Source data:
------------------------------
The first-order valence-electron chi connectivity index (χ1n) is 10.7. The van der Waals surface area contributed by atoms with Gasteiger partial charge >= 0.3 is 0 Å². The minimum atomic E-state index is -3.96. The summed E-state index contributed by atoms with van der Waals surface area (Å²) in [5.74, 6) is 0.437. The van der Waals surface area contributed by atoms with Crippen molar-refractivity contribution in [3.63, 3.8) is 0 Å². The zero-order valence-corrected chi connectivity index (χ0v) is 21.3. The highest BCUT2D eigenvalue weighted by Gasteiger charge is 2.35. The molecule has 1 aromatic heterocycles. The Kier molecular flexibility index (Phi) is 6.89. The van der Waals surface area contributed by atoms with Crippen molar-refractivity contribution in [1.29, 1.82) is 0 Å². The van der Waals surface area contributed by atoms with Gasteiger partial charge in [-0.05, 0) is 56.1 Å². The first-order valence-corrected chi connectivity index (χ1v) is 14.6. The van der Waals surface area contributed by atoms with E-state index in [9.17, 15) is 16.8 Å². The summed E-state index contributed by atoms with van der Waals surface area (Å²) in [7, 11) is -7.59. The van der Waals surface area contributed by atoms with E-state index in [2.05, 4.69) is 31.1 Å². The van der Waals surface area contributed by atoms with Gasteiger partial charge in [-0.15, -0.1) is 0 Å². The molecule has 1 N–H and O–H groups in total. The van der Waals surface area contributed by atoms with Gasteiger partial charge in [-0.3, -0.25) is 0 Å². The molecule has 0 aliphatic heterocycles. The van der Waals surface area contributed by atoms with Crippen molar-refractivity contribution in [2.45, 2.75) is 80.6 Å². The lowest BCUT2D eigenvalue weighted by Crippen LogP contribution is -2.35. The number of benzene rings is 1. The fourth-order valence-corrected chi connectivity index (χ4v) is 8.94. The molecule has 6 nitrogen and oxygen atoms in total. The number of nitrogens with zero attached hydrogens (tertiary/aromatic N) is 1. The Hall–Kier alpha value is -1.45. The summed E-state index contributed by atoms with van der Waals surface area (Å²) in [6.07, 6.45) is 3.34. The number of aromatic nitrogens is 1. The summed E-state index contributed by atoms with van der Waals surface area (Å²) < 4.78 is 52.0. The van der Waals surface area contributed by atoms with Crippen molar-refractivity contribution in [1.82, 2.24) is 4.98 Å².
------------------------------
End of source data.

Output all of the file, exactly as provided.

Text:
The first-order valence-electron chi connectivity index (χ1n) is 10.7. The van der Waals surface area contributed by atoms with Gasteiger partial charge >= 0.3 is 0 Å². The minimum atomic E-state index is -3.96. The summed E-state index contributed by atoms with van der Waals surface area (Å²) in [5.74, 6) is 0.437. The van der Waals surface area contributed by atoms with Crippen molar-refractivity contribution in [3.63, 3.8) is 0 Å². The zero-order valence-corrected chi connectivity index (χ0v) is 21.3. The highest BCUT2D eigenvalue weighted by Gasteiger charge is 2.35. The molecule has 1 aromatic heterocycles. The Kier molecular flexibility index (Phi) is 6.89. The van der Waals surface area contributed by atoms with Crippen molar-refractivity contribution in [1.29, 1.82) is 0 Å². The van der Waals surface area contributed by atoms with Gasteiger partial charge in [-0.05, 0) is 56.1 Å². The first-order valence-corrected chi connectivity index (χ1v) is 14.6. The van der Waals surface area contributed by atoms with E-state index in [9.17, 15) is 16.8 Å². The summed E-state index contributed by atoms with van der Waals surface area (Å²) in [7, 11) is -7.59. The van der Waals surface area contributed by atoms with E-state index in [2.05, 4.69) is 31.1 Å². The van der Waals surface area contributed by atoms with Gasteiger partial charge in [-0.15, -0.1) is 0 Å². The molecule has 1 N–H and O–H groups in total. The van der Waals surface area contributed by atoms with Gasteiger partial charge in [-0.3, -0.25) is 0 Å². The molecule has 0 aliphatic heterocycles. The van der Waals surface area contributed by atoms with Crippen molar-refractivity contribution in [2.45, 2.75) is 80.6 Å². The lowest BCUT2D eigenvalue weighted by Crippen LogP contribution is -2.35. The number of benzene rings is 1. The fourth-order valence-corrected chi connectivity index (χ4v) is 8.94. The molecule has 6 nitrogen and oxygen atoms in total. The number of nitrogens with zero attached hydrogens (tertiary/aromatic N) is 1. The Hall–Kier alpha value is -1.45. The summed E-state index contributed by atoms with van der Waals surface area (Å²) in [6.07, 6.45) is 3.34. The number of aromatic nitrogens is 1. The summed E-state index contributed by atoms with van der Waals surface area (Å²) < 4.78 is 52.0. The van der Waals surface area contributed by atoms with Crippen molar-refractivity contribution in [1.82, 2.24) is 4.98 Å².